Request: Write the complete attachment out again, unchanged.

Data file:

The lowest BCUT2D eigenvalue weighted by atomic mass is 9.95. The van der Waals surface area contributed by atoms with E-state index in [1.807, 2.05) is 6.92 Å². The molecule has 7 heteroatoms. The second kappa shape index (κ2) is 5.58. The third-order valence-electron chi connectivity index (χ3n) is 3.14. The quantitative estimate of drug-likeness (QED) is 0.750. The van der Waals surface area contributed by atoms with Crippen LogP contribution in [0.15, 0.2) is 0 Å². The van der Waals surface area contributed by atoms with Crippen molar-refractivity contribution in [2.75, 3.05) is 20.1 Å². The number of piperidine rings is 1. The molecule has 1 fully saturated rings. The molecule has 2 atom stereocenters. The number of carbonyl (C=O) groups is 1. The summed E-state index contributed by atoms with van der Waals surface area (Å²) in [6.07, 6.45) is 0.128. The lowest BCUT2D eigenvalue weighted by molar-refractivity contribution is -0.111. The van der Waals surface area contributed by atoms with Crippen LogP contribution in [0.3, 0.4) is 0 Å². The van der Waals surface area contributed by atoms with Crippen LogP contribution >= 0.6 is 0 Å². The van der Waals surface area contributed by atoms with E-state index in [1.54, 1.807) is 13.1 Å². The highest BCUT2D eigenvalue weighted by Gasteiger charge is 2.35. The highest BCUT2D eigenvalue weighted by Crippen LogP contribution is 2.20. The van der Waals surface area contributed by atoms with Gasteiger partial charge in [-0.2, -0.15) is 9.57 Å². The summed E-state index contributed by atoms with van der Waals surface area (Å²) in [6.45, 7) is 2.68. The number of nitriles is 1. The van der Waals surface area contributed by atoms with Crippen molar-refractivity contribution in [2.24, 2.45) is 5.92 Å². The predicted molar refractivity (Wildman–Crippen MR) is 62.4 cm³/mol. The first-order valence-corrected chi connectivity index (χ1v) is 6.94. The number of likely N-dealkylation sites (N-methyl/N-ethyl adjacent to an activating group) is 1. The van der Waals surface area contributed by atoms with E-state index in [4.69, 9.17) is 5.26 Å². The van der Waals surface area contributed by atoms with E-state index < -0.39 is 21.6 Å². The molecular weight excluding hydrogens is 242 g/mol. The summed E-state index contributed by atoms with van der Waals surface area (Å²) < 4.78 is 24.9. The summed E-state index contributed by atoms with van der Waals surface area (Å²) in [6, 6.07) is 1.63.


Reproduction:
The lowest BCUT2D eigenvalue weighted by atomic mass is 9.95. The van der Waals surface area contributed by atoms with E-state index in [1.807, 2.05) is 6.92 Å². The molecule has 7 heteroatoms. The second kappa shape index (κ2) is 5.58. The third-order valence-electron chi connectivity index (χ3n) is 3.14. The quantitative estimate of drug-likeness (QED) is 0.750. The van der Waals surface area contributed by atoms with Crippen LogP contribution in [0.15, 0.2) is 0 Å². The van der Waals surface area contributed by atoms with Crippen molar-refractivity contribution in [2.75, 3.05) is 20.1 Å². The number of piperidine rings is 1. The molecule has 1 fully saturated rings. The molecule has 2 atom stereocenters. The number of carbonyl (C=O) groups is 1. The summed E-state index contributed by atoms with van der Waals surface area (Å²) in [6.07, 6.45) is 0.128. The lowest BCUT2D eigenvalue weighted by molar-refractivity contribution is -0.111. The van der Waals surface area contributed by atoms with Crippen LogP contribution in [0.3, 0.4) is 0 Å². The van der Waals surface area contributed by atoms with Crippen LogP contribution >= 0.6 is 0 Å². The van der Waals surface area contributed by atoms with E-state index in [1.54, 1.807) is 13.1 Å². The highest BCUT2D eigenvalue weighted by Gasteiger charge is 2.35. The highest BCUT2D eigenvalue weighted by Crippen LogP contribution is 2.20. The van der Waals surface area contributed by atoms with Gasteiger partial charge in [-0.2, -0.15) is 9.57 Å². The summed E-state index contributed by atoms with van der Waals surface area (Å²) in [6.45, 7) is 2.68. The number of nitriles is 1. The van der Waals surface area contributed by atoms with Crippen molar-refractivity contribution in [2.24, 2.45) is 5.92 Å². The predicted molar refractivity (Wildman–Crippen MR) is 62.4 cm³/mol. The first-order valence-corrected chi connectivity index (χ1v) is 6.94. The number of likely N-dealkylation sites (N-methyl/N-ethyl adjacent to an activating group) is 1. The van der Waals surface area contributed by atoms with E-state index in [4.69, 9.17) is 5.26 Å². The van der Waals surface area contributed by atoms with E-state index < -0.39 is 21.6 Å². The molecular weight excluding hydrogens is 242 g/mol. The summed E-state index contributed by atoms with van der Waals surface area (Å²) < 4.78 is 24.9. The summed E-state index contributed by atoms with van der Waals surface area (Å²) in [6, 6.07) is 1.63.